Usually what happens is you will experience what it actually means to have the prescription for reading and for distance vision on your eye simultaneously. This produces a slightly defocused image and text that was written in black tends to get a lighter grey tone. That is what I meant with the loss in contrast.
After you tried it and tested it during your daily routines you will know what works and what works not. With this experience, you will have a good base for a sound decision.
Get a Pair of Glasses in Addition to Your Progressive Glasses or Lasik Too
Now you will probably ask yourself why you would still need an extra pair of glasses if you already got all distances built into your progressive lenses and you have LASIK done for all distances. Well, the thing is as good those all in one solution are they are both far from perfect. So if you are over 55 years old and you want to get very detailed work done in close range the progressive glasses and LASIK will not get the job done.
A classic stronger single vision lens that is made for reading will be a great supplement in those situations. Some people tend to prefer to buy an additional pair for reading and some for distance vision. For example, in some cases, you can reduce the negative effects of LASIK a bit by using a pair of glasses for distance vision only.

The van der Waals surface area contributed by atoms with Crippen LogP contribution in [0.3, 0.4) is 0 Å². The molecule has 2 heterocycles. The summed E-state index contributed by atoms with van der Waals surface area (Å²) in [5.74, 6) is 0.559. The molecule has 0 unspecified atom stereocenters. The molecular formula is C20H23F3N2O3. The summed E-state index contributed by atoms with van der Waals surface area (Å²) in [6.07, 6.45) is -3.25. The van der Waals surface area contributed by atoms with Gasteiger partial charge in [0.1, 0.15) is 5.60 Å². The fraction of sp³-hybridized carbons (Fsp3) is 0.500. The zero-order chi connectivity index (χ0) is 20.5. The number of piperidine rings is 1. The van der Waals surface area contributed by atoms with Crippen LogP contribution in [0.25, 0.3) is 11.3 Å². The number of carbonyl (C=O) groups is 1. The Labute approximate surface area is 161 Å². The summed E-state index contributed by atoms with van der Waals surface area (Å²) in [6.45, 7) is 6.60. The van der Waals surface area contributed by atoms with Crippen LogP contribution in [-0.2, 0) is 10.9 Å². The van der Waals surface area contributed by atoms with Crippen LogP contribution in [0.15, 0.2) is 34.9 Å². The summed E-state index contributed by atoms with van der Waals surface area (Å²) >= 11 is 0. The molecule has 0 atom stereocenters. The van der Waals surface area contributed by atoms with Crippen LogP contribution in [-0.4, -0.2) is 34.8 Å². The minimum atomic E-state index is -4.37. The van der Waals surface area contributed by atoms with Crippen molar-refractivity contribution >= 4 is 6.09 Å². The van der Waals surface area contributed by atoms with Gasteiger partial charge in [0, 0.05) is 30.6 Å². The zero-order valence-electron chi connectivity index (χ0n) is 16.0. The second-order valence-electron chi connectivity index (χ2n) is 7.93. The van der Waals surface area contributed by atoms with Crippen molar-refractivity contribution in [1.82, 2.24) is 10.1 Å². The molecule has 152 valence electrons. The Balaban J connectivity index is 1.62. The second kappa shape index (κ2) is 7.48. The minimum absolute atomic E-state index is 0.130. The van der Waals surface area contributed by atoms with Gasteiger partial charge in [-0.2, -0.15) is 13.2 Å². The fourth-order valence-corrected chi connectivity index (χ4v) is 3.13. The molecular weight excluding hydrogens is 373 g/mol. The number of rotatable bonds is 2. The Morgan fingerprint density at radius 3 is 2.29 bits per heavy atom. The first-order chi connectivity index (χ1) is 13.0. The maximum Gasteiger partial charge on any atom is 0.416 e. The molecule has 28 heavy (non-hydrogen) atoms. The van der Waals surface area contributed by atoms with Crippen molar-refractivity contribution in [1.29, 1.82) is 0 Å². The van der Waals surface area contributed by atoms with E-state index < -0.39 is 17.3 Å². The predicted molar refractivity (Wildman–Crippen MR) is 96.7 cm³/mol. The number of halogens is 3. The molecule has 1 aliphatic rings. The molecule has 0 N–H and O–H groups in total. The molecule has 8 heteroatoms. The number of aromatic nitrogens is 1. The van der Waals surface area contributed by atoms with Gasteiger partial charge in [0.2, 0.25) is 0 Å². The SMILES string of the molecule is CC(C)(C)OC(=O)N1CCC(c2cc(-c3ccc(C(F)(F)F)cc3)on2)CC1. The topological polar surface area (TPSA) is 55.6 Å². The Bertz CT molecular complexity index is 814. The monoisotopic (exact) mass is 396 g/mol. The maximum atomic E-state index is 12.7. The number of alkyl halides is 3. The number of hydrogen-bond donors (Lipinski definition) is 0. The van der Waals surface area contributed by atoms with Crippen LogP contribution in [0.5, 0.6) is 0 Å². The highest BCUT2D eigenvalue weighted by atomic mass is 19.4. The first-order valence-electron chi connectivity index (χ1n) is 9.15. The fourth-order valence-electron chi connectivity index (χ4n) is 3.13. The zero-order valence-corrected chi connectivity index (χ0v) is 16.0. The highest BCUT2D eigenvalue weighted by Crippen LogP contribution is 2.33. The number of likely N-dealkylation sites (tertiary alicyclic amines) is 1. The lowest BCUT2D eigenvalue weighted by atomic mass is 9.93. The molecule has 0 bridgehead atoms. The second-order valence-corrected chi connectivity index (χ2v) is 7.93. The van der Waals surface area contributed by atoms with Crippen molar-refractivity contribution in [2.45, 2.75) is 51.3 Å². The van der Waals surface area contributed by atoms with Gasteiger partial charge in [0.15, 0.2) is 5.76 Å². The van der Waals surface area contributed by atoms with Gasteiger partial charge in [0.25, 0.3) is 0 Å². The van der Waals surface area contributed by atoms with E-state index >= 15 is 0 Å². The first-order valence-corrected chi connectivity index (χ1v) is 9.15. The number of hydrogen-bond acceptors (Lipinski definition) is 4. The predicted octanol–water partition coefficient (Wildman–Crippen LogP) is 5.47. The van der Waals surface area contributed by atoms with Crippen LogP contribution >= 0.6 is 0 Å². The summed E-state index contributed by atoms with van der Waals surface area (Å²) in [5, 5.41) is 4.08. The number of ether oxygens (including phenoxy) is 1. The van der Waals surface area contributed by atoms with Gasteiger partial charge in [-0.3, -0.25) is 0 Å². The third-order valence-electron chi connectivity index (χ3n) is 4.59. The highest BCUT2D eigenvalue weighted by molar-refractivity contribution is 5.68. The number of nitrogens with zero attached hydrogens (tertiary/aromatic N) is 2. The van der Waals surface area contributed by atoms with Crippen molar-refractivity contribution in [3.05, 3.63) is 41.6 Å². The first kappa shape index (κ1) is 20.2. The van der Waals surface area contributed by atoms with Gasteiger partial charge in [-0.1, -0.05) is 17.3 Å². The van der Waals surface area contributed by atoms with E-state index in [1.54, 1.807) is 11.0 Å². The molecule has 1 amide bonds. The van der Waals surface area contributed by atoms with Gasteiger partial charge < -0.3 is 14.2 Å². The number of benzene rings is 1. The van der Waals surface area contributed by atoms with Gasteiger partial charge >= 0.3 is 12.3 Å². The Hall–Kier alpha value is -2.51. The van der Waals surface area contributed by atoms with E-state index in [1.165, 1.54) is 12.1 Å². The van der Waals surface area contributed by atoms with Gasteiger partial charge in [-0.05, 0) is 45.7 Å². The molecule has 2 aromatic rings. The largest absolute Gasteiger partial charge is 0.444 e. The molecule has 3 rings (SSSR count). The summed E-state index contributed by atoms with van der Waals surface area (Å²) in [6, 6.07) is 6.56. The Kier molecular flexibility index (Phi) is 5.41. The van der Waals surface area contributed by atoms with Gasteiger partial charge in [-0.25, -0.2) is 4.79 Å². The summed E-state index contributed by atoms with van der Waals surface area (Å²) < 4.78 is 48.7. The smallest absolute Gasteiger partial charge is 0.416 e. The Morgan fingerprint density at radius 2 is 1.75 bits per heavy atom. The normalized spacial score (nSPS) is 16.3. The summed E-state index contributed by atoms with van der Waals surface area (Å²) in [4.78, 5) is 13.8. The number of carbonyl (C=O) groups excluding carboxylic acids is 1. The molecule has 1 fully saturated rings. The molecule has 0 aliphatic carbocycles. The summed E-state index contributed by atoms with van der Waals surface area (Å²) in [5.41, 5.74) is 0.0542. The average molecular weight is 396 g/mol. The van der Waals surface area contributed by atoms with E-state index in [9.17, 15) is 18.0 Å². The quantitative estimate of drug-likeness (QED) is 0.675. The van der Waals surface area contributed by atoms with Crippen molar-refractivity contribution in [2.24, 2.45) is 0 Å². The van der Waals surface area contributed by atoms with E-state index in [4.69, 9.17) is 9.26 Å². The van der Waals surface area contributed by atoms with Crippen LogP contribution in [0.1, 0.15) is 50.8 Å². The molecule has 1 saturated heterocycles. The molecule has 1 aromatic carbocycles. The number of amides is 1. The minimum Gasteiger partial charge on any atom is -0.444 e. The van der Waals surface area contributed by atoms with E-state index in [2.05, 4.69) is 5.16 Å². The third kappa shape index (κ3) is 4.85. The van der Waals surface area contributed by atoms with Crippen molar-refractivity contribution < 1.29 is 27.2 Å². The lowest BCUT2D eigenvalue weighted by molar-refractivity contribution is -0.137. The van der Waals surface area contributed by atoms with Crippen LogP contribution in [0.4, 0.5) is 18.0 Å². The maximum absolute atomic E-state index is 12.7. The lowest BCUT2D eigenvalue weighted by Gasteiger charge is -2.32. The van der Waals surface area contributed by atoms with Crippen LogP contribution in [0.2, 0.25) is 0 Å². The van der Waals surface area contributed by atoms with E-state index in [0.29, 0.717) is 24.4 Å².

If you choose the LASIK and you are only driving seldom at night and otherwise you would not need them you would be free of glasses most of the time. The same is true for progressive lenses. I bet most of the time they will do a good job for you. But off course they have their limits.
And I hope I made clear in this article what the differences are when it comes to LASIK vs progressive glasses. I have a lot of customers that are very satisfied with the results of their LASIK treatment. But all of them tell me during the refractions that dealing with the disadvantages is easier for them compared to wearing glasses.
In most cases, they don’t need to see as clear as they could. If it is in the realm of 20/20 vision it is totally ok to them. When in reality some of them could experience an even better visual acuity. Having 20/20 vision is definitely really good but if your standard of visual acuity is 20/12.5 you will be probably dissatisfied after LASIK if your demand is to get to this standard after LASIK.
I wish you a great day.